“I was different from my brothers and sisters, and I don’t know why,” Bernard confessed, still bemused by his literary talent, “My mother recognised it, she used to say, ‘He’s the one that’s going to take me to Torquay one day.’ That was her measure of success.” One of Bernard’s earliest memories is of hiding under the table to eavesdrop on the adults and his mother asking, “Where’s my Bernie?” which was the cue for him to jump out and delight her.
As a child, Bernard knew that it was not safe for him to stray up the Cambridge Heath Rd towards Bethnal Green because that was where the fascist blackshirts were. Yet on the day that war was declared, when Bernard’s mother gave him sixpence to seek his own amusement, he took a bus through the danger zone up to the West End where – at eleven years old – he discovered a vision of whole other world that he realised his mother had never seen. Then, walking down Brick Lane one day just after the war, a young man stopped Bernard and asked what he was mumbling under his breath and Bernard admitted he was speaking poetry. Realising that Bernard had never read any poetry, he gave Bernard a slim volume of Rupert Brooke published by Faber and Faber. “So I read Grantchester and I thought it was fantastic,” Bernard recalled fondly, “I went to the library and asked, ‘Have you got any more Faber and Faber books like this?’ The library gave me freedom.”
In common with generations of writers and artists from the East End, Bernard Kops educating himself using the collection at the former Whitechapel Library next to the Whitechapel Gallery. From here, Bernard took classes in drama at Toynbee Hall which focused upon improvisation – inventing plays – and it gave him the technique to launch himself as playwright. This was a move that eventually led him to live in Soho, enjoying the company of his literary peers, and he recalls returning from there to Hanbury St to visit Colin McInnes while he was writing Absolute Beginners, in which Bernard appears in a barely fictionalised form as “Mannie Katz.”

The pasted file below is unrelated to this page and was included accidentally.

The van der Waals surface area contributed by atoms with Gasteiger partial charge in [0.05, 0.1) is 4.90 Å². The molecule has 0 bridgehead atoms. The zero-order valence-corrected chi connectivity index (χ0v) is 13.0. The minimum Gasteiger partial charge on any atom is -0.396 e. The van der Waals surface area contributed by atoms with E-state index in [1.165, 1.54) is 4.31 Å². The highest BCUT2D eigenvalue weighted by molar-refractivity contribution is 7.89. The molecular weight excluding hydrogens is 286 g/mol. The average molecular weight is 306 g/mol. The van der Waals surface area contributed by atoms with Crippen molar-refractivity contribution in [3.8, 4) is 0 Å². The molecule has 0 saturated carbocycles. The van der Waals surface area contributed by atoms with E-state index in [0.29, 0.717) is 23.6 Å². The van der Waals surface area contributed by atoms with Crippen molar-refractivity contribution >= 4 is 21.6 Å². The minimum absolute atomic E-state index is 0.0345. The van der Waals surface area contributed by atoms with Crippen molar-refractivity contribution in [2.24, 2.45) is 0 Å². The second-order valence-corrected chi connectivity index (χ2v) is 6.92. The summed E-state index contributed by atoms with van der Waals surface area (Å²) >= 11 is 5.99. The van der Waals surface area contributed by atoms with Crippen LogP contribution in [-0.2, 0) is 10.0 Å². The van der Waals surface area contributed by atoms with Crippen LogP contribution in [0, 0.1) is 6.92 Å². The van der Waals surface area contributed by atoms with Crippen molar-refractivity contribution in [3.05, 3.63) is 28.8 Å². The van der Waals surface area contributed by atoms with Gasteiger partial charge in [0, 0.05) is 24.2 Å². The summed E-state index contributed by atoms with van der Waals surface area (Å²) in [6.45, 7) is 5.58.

In summation,“I’m a poet basically,” he announced to me with a diffident smile.
All this time, Erica had been sitting across the room from us, encouraging Bernard by making small appreciative noises and completing the odd stray sentence in a story she has heard innumerable times. In a prolific career including plays, screenplays, poems, novels and autobiography, life has not run entirely smoothly for Bernard who succumbed to drug addiction and depression, yet overcame both afflictions with Erica’s support to reach his current state of benign equanimity. “I said to her, the moment I met her, that I was going to marry her, and she thought I was absolutely mad,” Bernard confided, raising his voice and catching Erica’s eye provocatively. “And I haven’t changed my mind,” confirmed Erica with a nod from the other side of the room, folding her hands affectionately.
Whitechapel Library, Aldgate East
Bernard & Erica
(This is the first publication of a new poem)
Portraits copyright © Lucinda Douglas-Menzies